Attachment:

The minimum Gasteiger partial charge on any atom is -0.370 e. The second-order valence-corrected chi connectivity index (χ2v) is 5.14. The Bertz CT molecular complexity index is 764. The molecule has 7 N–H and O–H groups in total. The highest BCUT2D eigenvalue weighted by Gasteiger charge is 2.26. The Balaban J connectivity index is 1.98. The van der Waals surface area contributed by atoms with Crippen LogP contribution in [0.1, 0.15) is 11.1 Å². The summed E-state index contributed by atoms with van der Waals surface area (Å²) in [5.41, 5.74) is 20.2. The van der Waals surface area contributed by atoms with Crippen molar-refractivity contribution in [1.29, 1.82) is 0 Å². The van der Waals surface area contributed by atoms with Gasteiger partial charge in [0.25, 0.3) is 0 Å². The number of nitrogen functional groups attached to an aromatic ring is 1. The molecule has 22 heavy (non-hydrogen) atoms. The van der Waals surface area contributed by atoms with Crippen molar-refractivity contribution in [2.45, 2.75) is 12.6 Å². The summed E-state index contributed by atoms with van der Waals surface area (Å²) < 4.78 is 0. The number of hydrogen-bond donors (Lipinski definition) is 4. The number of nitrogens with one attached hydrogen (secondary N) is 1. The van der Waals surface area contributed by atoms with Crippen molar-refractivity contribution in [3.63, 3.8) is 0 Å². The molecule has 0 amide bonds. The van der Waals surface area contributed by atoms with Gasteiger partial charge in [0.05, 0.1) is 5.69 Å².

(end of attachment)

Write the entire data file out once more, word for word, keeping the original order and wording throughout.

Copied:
The minimum Gasteiger partial charge on any atom is -0.370 e. The second-order valence-corrected chi connectivity index (χ2v) is 5.14. The Bertz CT molecular complexity index is 764. The molecule has 7 N–H and O–H groups in total. The highest BCUT2D eigenvalue weighted by Gasteiger charge is 2.26. The Balaban J connectivity index is 1.98. The van der Waals surface area contributed by atoms with Crippen LogP contribution in [0.1, 0.15) is 11.1 Å². The summed E-state index contributed by atoms with van der Waals surface area (Å²) in [5.41, 5.74) is 20.2. The van der Waals surface area contributed by atoms with Crippen molar-refractivity contribution in [1.29, 1.82) is 0 Å². The van der Waals surface area contributed by atoms with Gasteiger partial charge in [0.25, 0.3) is 0 Å². The number of nitrogen functional groups attached to an aromatic ring is 1. The molecule has 22 heavy (non-hydrogen) atoms. The van der Waals surface area contributed by atoms with Crippen molar-refractivity contribution in [2.45, 2.75) is 12.6 Å². The summed E-state index contributed by atoms with van der Waals surface area (Å²) < 4.78 is 0. The number of hydrogen-bond donors (Lipinski definition) is 4. The number of nitrogens with one attached hydrogen (secondary N) is 1. The van der Waals surface area contributed by atoms with Crippen molar-refractivity contribution in [3.63, 3.8) is 0 Å². The molecule has 0 amide bonds. The van der Waals surface area contributed by atoms with Gasteiger partial charge in [0.05, 0.1) is 5.69 Å².